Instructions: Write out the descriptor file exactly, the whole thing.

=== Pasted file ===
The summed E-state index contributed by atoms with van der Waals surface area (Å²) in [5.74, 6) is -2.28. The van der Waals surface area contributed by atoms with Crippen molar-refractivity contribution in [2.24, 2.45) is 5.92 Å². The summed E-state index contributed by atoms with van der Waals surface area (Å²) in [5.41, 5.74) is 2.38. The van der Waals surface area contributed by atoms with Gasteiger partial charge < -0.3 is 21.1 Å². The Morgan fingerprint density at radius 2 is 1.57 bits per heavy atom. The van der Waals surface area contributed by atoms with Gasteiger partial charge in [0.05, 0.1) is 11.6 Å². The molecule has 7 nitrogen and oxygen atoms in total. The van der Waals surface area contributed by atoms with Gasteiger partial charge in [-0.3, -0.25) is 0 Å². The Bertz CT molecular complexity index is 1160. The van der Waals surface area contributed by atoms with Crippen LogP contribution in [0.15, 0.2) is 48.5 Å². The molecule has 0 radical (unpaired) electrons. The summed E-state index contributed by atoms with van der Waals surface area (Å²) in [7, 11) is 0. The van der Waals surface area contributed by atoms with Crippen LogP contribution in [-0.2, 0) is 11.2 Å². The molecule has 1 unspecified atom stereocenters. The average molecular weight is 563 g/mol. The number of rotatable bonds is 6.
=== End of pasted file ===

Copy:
The summed E-state index contributed by atoms with van der Waals surface area (Å²) in [5.74, 6) is -2.28. The van der Waals surface area contributed by atoms with Crippen molar-refractivity contribution in [2.24, 2.45) is 5.92 Å². The summed E-state index contributed by atoms with van der Waals surface area (Å²) in [5.41, 5.74) is 2.38. The van der Waals surface area contributed by atoms with Gasteiger partial charge < -0.3 is 21.1 Å². The Morgan fingerprint density at radius 2 is 1.57 bits per heavy atom. The van der Waals surface area contributed by atoms with Gasteiger partial charge in [0.05, 0.1) is 11.6 Å². The molecule has 7 nitrogen and oxygen atoms in total. The van der Waals surface area contributed by atoms with Gasteiger partial charge in [-0.3, -0.25) is 0 Å². The Bertz CT molecular complexity index is 1160. The van der Waals surface area contributed by atoms with Crippen LogP contribution in [0.15, 0.2) is 48.5 Å². The molecule has 0 radical (unpaired) electrons. The summed E-state index contributed by atoms with van der Waals surface area (Å²) in [7, 11) is 0. The van der Waals surface area contributed by atoms with Crippen LogP contribution in [-0.2, 0) is 11.2 Å². The molecule has 1 unspecified atom stereocenters. The average molecular weight is 563 g/mol. The number of rotatable bonds is 6.